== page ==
Insufficient autophagy can promote programmed cell death, apoptosis , which results in cardiac damage . Necroptosis (programmed necrosis) is another type of programmed cell death which occurs upon stimulation of death receptors in the absence of caspase-8 activation . Disturbances in cellular energetics, excessive reactive oxygen species production or metabolic changes have been shown to elicit necroptosis and apoptosis [29–32]. It has been shown that apoptosis is upregulated in the hearts of hamsters on hypercholesterolemic diet . Furthermore, Ye et al. showed that TNFα-induced oxidative stress increased necroptosis in parallel with autophagy . Thus, we speculated that isolated hypercholesterolemia may also increase activation of pro-death pathways such as apoptosis and necroptosis in the rat heart.
Therefore, our hypothesis was that (1) cardiac autophagy is diminished in isolated hypercholesterolemia due to increased mTOR signaling, and that (2) pro-death pathways such as apoptosis or necroptosis are upregulated in hypercholesterolemia. Accordingly, the aims of the present study were to investigate the status of autophagy and mTOR pathways in isolated hypercholesterolemia and to examine apoptosis and necroptosis in a hypercholesterolemic rat model.
Six-weeks-old male Wistar rats (Crl:WI Strain Code: 003; Charles River Laboratories, Wilmington, MA, USA) were fed with control chow (NORM; n=9) or chow enriched with 2% cholesterol and 0.25% cholic acid (CHOL; n=9) for 12 weeks (Table 1). Animals were allowed to food and water ad libitum and chow was changed daily. After the feeding period, body weight of animals were measured and they were anesthetized with diethyl ether and given 500 U/kg heparin i.v. Blood sample (500 μL) was taken from tail vein for further experiments. Hearts were excised and perfused with Krebs-Henseleit buffer according to Langendorff at 37 °C for 10 min as previously described . Hearts were taken and snap-frozen for further biochemical assays.
After the 12 week-weeks-long feeding period, glucose, cholesterol and triglyceride levels were measured from plasma of NORM and CHOL rats by colorimetric assays (Diagnosticum, Budapest, Hungary) as previously described .
Freeze-clamped left ventricles were ground in liquid nitrogen and homogenized with TissueLyser LT (Qiagen, Venlo, The Netherlands) in ice-cold RIPA homogenization buffer (Millipore, Darmstadt, Germany), containing phenylmethylsulfonyl fluoride protease inhibitor (Roche, Basel, Switzerland) and phosphatase inhibitor cocktail (1 mM sodium orthovanadate, 100 mM sodium fluoride and 17.5 mM β-glycero-phosphate; Sigma, St. Louis, MO, USA). Protein concentration was assessed with BCA kit (Thermo Fisher Scientific, Waltham, MA, USA). Protein samples were resolved on 4–20% Criterion TGX gels (Bio-Rad, Hercules, CA, USA) and transferred to Immun-Blot PVDF membranes (Bio-Rad). Equal protein loading was verified with Ponceau staining. Membranes were blocked with 5% nonfat milk (Bio-Rad) or bovine serum albumin (BSA; Santa Cruz Biotechnology, Dallas, TX, USA) or fish skin gelatin (FSG; Sigma) in Tris-buffered saline with 0.05% Tween 20 (TBS-T) for 2 h. Membranes were incubated with primary antibodies in 5% nonfat milk or BSA in TBS-T against late autophagy markers such as LC3 A/B, NBR1 and SQSTM1/p62; early autophagy markers such as Class-III PI3K, Beclin-1 and Rubicon; an autophago-lysosomal marker RAB7; mTOR pathway markers such as phospho-Akt [Thr308], phospho-Akt [Ser473], Akt, phospho-mTOR [Ser2448], mTOR, phospho- ribosomal S6 [Ser235/236], ribosomal S6 (Cell Signaling Technology, Danvers, MA, USA), a modulator of autophagy and mTOR pathway; pro- and anti-apoptotic proteins such as BCL-2, BAX (Sigma) caspase-3 (Novus Biologicals, Littleton, Colorado, USA), necroptosis markers such as RIP1, RIP3 and MLKL (Sigma); and GAPDH (Cell Signaling) or Actin (Sigma) as loading controls. After three washes with TBS-T, secondary antibody conjugated to horseradish peroxidase was added for 1 h at room temperature (in 5% nonfat milk in TBS-T; Cell Signaling). Signals were detected with an enhanced chemiluminescence kit (Bio-Rad) by Chemidoc XRS+ (Bio-Rad) and quantitated in Image Lab 4.1 software (Bio-Rad). Antibodies bound to phospho-epitopes were removed with Pierce Stripping Buffer (Thermo) before incubation with antibodies detecting the total protein.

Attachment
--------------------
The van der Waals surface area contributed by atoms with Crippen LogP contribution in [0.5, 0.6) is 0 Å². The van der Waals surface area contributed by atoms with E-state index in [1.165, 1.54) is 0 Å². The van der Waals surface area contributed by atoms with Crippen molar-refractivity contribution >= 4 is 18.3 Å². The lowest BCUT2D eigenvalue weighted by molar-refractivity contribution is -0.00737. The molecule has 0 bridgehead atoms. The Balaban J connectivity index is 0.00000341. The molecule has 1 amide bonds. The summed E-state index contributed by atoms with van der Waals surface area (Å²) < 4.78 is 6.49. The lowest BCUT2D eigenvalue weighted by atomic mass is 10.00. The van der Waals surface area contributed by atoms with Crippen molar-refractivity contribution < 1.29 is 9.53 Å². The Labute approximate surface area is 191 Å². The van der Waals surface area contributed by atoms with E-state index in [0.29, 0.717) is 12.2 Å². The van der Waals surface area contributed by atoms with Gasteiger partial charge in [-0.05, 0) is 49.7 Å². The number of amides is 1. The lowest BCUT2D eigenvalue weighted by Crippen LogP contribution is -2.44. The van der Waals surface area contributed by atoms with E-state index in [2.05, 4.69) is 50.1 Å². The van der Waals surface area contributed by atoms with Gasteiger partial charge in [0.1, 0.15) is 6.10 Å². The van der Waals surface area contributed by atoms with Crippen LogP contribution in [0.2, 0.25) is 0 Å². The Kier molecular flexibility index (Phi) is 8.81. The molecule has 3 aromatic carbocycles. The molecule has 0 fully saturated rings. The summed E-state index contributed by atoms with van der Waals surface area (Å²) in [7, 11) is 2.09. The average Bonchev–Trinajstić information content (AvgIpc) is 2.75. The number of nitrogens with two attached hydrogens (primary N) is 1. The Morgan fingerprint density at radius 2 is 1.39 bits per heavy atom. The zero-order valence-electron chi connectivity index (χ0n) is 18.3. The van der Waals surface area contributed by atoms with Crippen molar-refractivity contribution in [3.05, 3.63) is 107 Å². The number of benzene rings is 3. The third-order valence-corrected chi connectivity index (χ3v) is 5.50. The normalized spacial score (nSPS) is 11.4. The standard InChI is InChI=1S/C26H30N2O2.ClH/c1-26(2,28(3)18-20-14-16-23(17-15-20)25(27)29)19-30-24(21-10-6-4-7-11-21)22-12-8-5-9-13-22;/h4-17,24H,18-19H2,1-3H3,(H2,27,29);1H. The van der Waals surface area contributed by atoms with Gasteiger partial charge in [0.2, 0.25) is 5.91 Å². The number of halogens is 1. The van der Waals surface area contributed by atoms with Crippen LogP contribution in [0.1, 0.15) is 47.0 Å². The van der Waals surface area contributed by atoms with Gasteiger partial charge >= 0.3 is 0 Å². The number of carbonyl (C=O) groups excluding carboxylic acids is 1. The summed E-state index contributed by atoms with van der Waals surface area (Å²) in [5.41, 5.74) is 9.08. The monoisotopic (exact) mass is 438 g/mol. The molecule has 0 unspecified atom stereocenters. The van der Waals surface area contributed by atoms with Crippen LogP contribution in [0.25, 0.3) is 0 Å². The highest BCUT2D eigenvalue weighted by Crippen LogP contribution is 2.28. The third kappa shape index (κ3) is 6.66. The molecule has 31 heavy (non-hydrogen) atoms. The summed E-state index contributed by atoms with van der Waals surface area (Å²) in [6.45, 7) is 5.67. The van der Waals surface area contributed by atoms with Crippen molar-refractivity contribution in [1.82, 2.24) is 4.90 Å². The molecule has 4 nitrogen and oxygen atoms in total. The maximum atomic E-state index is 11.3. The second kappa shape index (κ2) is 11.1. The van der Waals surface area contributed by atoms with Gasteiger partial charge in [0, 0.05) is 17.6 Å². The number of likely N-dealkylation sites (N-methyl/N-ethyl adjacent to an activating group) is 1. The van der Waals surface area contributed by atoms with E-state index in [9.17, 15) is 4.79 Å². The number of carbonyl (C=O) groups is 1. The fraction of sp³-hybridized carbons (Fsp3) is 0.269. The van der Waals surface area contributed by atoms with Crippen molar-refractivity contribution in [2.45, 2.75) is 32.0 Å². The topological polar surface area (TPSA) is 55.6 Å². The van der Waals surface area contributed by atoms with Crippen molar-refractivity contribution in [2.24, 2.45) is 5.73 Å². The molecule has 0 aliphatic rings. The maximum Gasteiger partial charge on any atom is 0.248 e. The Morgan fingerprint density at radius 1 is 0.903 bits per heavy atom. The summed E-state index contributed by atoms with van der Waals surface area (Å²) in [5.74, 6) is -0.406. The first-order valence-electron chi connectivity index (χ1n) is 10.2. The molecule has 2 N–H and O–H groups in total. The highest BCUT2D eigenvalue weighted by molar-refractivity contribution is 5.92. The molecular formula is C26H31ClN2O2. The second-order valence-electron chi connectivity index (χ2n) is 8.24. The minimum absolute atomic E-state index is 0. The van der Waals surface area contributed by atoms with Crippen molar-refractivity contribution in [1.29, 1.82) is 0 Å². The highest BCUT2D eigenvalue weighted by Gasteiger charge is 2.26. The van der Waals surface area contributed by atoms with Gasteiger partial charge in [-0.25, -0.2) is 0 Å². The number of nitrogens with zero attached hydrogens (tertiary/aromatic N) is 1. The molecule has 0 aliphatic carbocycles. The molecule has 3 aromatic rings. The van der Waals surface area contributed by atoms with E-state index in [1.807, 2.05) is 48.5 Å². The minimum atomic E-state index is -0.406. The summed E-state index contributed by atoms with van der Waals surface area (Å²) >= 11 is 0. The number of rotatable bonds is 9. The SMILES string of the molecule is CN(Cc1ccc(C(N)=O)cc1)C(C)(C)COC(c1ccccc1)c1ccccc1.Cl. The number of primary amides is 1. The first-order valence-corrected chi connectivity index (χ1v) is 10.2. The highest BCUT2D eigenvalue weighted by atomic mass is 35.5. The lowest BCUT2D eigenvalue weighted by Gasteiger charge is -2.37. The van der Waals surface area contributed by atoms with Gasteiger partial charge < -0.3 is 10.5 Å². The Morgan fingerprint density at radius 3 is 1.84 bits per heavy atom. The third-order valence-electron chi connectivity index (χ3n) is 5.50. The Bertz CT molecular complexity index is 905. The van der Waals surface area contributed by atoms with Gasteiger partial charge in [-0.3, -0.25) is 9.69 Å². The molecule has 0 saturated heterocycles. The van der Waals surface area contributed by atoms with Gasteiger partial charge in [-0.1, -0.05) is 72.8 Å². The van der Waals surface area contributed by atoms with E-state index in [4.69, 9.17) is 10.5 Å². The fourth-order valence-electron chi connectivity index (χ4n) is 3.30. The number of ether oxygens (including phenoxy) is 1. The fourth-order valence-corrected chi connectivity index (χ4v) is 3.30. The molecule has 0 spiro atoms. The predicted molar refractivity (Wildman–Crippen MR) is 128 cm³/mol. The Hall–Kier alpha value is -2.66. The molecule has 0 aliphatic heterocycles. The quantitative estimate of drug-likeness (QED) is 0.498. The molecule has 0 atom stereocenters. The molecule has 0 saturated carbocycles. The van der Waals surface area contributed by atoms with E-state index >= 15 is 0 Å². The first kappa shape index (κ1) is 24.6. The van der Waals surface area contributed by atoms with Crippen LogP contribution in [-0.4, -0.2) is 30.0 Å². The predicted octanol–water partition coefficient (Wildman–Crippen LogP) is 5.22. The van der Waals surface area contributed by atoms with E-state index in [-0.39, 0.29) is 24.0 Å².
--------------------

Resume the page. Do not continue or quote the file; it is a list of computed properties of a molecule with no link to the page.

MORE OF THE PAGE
Values are expressed as mean±standard error of mean (SEM). Statistical analysis was performed between groups by unpaired two-tailed t-test by using GraphPad Prism 5 software. A p<0.05 value was considered significant.